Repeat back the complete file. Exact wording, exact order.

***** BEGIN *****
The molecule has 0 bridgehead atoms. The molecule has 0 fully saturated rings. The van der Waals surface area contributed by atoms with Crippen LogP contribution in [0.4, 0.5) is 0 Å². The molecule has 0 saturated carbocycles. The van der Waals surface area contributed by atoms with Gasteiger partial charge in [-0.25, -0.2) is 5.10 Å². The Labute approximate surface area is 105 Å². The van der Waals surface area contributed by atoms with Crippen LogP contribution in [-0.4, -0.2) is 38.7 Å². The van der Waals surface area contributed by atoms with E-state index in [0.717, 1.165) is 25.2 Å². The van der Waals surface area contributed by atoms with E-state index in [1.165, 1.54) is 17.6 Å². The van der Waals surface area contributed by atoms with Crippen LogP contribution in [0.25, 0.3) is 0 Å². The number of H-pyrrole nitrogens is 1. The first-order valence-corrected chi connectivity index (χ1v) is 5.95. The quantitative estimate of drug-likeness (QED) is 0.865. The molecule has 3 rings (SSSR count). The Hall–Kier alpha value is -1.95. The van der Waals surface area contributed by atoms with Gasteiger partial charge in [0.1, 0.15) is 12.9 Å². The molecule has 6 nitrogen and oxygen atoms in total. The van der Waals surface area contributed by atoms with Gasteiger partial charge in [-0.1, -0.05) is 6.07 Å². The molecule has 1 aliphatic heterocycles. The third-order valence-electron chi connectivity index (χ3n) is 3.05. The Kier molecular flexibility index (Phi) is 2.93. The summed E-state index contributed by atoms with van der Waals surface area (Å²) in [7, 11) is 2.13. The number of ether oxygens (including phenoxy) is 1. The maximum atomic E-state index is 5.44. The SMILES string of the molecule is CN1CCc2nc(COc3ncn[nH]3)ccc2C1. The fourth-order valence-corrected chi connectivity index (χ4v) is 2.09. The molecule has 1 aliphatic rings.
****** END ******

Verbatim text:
The molecule has 0 bridgehead atoms. The molecule has 0 fully saturated rings. The van der Waals surface area contributed by atoms with Crippen LogP contribution in [0.4, 0.5) is 0 Å². The molecule has 0 saturated carbocycles. The van der Waals surface area contributed by atoms with Gasteiger partial charge in [-0.25, -0.2) is 5.10 Å². The Labute approximate surface area is 105 Å². The van der Waals surface area contributed by atoms with Crippen LogP contribution in [-0.4, -0.2) is 38.7 Å². The van der Waals surface area contributed by atoms with E-state index in [0.717, 1.165) is 25.2 Å². The van der Waals surface area contributed by atoms with E-state index in [1.165, 1.54) is 17.6 Å². The van der Waals surface area contributed by atoms with Crippen LogP contribution in [0.25, 0.3) is 0 Å². The number of H-pyrrole nitrogens is 1. The first-order valence-corrected chi connectivity index (χ1v) is 5.95. The quantitative estimate of drug-likeness (QED) is 0.865. The molecule has 3 rings (SSSR count). The Hall–Kier alpha value is -1.95. The van der Waals surface area contributed by atoms with Gasteiger partial charge in [0.1, 0.15) is 12.9 Å². The molecule has 6 nitrogen and oxygen atoms in total. The van der Waals surface area contributed by atoms with Gasteiger partial charge in [-0.1, -0.05) is 6.07 Å². The molecule has 1 aliphatic heterocycles. The third-order valence-electron chi connectivity index (χ3n) is 3.05. The Kier molecular flexibility index (Phi) is 2.93. The summed E-state index contributed by atoms with van der Waals surface area (Å²) in [7, 11) is 2.13. The number of ether oxygens (including phenoxy) is 1. The maximum atomic E-state index is 5.44. The SMILES string of the molecule is CN1CCc2nc(COc3ncn[nH]3)ccc2C1. The fourth-order valence-corrected chi connectivity index (χ4v) is 2.09. The molecule has 1 aliphatic rings.